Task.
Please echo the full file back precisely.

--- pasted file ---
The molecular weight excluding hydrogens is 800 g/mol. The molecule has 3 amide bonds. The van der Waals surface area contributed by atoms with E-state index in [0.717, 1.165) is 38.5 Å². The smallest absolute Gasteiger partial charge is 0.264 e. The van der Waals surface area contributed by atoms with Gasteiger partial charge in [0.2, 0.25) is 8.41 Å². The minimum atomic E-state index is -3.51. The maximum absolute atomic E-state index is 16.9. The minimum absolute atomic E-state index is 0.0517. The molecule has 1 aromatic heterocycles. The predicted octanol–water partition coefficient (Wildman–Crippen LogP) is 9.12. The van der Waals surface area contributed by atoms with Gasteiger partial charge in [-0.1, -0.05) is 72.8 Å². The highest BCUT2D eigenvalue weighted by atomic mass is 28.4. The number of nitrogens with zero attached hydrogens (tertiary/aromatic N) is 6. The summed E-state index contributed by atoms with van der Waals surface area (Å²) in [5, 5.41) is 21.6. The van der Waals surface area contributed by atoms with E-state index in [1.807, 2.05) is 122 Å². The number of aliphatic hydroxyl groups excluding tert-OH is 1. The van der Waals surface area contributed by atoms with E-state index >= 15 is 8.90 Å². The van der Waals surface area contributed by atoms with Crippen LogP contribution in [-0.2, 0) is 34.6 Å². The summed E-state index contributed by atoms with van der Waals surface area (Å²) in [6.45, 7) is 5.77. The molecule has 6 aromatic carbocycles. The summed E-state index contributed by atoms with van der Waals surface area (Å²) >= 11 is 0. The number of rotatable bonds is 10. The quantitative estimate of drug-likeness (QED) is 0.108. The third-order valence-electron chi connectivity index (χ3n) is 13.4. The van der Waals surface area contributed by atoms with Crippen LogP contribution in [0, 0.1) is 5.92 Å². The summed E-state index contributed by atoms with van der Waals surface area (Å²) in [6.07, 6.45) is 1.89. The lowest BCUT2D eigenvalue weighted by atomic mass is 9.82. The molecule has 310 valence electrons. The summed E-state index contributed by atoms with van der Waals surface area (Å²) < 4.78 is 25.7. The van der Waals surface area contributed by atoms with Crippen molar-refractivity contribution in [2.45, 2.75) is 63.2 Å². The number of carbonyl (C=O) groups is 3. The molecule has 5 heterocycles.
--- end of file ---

The molecular weight excluding hydrogens is 800 g/mol. The molecule has 3 amide bonds. The van der Waals surface area contributed by atoms with E-state index in [0.717, 1.165) is 38.5 Å². The smallest absolute Gasteiger partial charge is 0.264 e. The van der Waals surface area contributed by atoms with Gasteiger partial charge in [0.2, 0.25) is 8.41 Å². The minimum atomic E-state index is -3.51. The maximum absolute atomic E-state index is 16.9. The minimum absolute atomic E-state index is 0.0517. The molecule has 1 aromatic heterocycles. The predicted octanol–water partition coefficient (Wildman–Crippen LogP) is 9.12. The van der Waals surface area contributed by atoms with Gasteiger partial charge in [-0.1, -0.05) is 72.8 Å². The highest BCUT2D eigenvalue weighted by atomic mass is 28.4. The number of nitrogens with zero attached hydrogens (tertiary/aromatic N) is 6. The summed E-state index contributed by atoms with van der Waals surface area (Å²) in [5, 5.41) is 21.6. The van der Waals surface area contributed by atoms with E-state index in [1.807, 2.05) is 122 Å². The number of aliphatic hydroxyl groups excluding tert-OH is 1. The van der Waals surface area contributed by atoms with E-state index >= 15 is 8.90 Å². The van der Waals surface area contributed by atoms with Crippen LogP contribution in [-0.2, 0) is 34.6 Å². The summed E-state index contributed by atoms with van der Waals surface area (Å²) in [6.45, 7) is 5.77. The molecule has 6 aromatic carbocycles. The summed E-state index contributed by atoms with van der Waals surface area (Å²) >= 11 is 0. The number of rotatable bonds is 10. The quantitative estimate of drug-likeness (QED) is 0.108. The third-order valence-electron chi connectivity index (χ3n) is 13.4. The van der Waals surface area contributed by atoms with Crippen LogP contribution in [0, 0.1) is 5.92 Å². The summed E-state index contributed by atoms with van der Waals surface area (Å²) in [6.07, 6.45) is 1.89. The lowest BCUT2D eigenvalue weighted by atomic mass is 9.82. The molecule has 310 valence electrons. The summed E-state index contributed by atoms with van der Waals surface area (Å²) < 4.78 is 25.7. The van der Waals surface area contributed by atoms with Crippen molar-refractivity contribution in [2.45, 2.75) is 63.2 Å². The number of carbonyl (C=O) groups is 3. The molecule has 5 heterocycles.